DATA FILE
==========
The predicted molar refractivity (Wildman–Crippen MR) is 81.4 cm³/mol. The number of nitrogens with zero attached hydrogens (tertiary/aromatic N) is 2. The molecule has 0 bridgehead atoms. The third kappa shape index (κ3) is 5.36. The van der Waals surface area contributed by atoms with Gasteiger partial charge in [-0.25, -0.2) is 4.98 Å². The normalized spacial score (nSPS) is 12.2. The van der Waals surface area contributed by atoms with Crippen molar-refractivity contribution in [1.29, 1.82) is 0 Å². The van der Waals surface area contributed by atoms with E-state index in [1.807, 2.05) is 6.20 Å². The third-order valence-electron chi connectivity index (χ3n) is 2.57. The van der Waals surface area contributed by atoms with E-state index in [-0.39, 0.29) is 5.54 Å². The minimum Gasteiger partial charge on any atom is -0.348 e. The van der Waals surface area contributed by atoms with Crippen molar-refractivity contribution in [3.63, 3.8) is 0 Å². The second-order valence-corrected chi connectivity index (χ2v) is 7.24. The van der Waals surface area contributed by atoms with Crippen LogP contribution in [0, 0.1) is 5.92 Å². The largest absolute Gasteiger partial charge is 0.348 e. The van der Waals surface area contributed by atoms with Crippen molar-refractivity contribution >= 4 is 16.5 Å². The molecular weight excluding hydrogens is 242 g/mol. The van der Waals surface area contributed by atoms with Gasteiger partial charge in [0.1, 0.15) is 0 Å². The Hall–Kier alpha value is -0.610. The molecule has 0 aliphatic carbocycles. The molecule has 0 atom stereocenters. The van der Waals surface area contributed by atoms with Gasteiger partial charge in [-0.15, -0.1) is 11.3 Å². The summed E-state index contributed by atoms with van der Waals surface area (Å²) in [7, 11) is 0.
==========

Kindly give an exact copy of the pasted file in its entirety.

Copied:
The predicted molar refractivity (Wildman–Crippen MR) is 81.4 cm³/mol. The number of nitrogens with zero attached hydrogens (tertiary/aromatic N) is 2. The molecule has 0 bridgehead atoms. The third kappa shape index (κ3) is 5.36. The van der Waals surface area contributed by atoms with Gasteiger partial charge in [-0.25, -0.2) is 4.98 Å². The normalized spacial score (nSPS) is 12.2. The van der Waals surface area contributed by atoms with Crippen molar-refractivity contribution in [1.29, 1.82) is 0 Å². The van der Waals surface area contributed by atoms with E-state index in [1.807, 2.05) is 6.20 Å². The third-order valence-electron chi connectivity index (χ3n) is 2.57. The van der Waals surface area contributed by atoms with E-state index in [-0.39, 0.29) is 5.54 Å². The minimum Gasteiger partial charge on any atom is -0.348 e. The van der Waals surface area contributed by atoms with Crippen molar-refractivity contribution in [3.63, 3.8) is 0 Å². The second-order valence-corrected chi connectivity index (χ2v) is 7.24. The van der Waals surface area contributed by atoms with Crippen LogP contribution in [0, 0.1) is 5.92 Å². The largest absolute Gasteiger partial charge is 0.348 e. The van der Waals surface area contributed by atoms with Crippen molar-refractivity contribution >= 4 is 16.5 Å². The molecular weight excluding hydrogens is 242 g/mol. The van der Waals surface area contributed by atoms with Gasteiger partial charge in [0.1, 0.15) is 0 Å². The Hall–Kier alpha value is -0.610. The molecule has 0 aliphatic carbocycles. The molecule has 0 atom stereocenters. The van der Waals surface area contributed by atoms with Gasteiger partial charge in [-0.15, -0.1) is 11.3 Å². The summed E-state index contributed by atoms with van der Waals surface area (Å²) in [7, 11) is 0.